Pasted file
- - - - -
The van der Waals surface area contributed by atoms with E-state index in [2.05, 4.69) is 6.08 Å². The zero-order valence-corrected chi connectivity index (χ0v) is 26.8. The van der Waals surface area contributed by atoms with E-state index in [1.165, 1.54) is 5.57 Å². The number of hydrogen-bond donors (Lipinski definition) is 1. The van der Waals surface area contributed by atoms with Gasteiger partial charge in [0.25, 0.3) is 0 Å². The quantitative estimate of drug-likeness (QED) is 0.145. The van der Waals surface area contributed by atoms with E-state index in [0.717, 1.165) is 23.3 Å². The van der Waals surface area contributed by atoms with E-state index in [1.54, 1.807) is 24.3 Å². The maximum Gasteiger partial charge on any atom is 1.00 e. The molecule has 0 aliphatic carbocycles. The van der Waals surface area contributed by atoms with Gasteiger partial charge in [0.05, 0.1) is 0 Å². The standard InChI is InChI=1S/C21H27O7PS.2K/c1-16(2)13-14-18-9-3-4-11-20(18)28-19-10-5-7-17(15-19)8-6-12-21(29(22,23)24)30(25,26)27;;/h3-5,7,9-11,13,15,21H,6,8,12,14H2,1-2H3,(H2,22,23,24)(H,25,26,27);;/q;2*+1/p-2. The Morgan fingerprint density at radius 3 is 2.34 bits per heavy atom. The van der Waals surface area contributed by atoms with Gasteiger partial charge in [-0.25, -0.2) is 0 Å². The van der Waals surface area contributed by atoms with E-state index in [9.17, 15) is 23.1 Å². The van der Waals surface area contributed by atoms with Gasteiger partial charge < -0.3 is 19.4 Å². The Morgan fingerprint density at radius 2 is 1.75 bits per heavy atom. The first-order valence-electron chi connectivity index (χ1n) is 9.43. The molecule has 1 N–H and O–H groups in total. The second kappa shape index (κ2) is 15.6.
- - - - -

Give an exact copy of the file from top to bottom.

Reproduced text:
The van der Waals surface area contributed by atoms with E-state index in [2.05, 4.69) is 6.08 Å². The zero-order valence-corrected chi connectivity index (χ0v) is 26.8. The van der Waals surface area contributed by atoms with E-state index in [1.165, 1.54) is 5.57 Å². The number of hydrogen-bond donors (Lipinski definition) is 1. The van der Waals surface area contributed by atoms with Gasteiger partial charge in [0.25, 0.3) is 0 Å². The quantitative estimate of drug-likeness (QED) is 0.145. The van der Waals surface area contributed by atoms with E-state index in [0.717, 1.165) is 23.3 Å². The van der Waals surface area contributed by atoms with E-state index in [1.54, 1.807) is 24.3 Å². The maximum Gasteiger partial charge on any atom is 1.00 e. The molecule has 0 aliphatic carbocycles. The van der Waals surface area contributed by atoms with Gasteiger partial charge in [0.05, 0.1) is 0 Å². The standard InChI is InChI=1S/C21H27O7PS.2K/c1-16(2)13-14-18-9-3-4-11-20(18)28-19-10-5-7-17(15-19)8-6-12-21(29(22,23)24)30(25,26)27;;/h3-5,7,9-11,13,15,21H,6,8,12,14H2,1-2H3,(H2,22,23,24)(H,25,26,27);;/q;2*+1/p-2. The Morgan fingerprint density at radius 3 is 2.34 bits per heavy atom. The van der Waals surface area contributed by atoms with Gasteiger partial charge in [-0.25, -0.2) is 0 Å². The van der Waals surface area contributed by atoms with E-state index in [9.17, 15) is 23.1 Å². The van der Waals surface area contributed by atoms with Gasteiger partial charge < -0.3 is 19.4 Å². The Morgan fingerprint density at radius 2 is 1.75 bits per heavy atom. The first-order valence-electron chi connectivity index (χ1n) is 9.43. The molecule has 1 N–H and O–H groups in total. The second kappa shape index (κ2) is 15.6.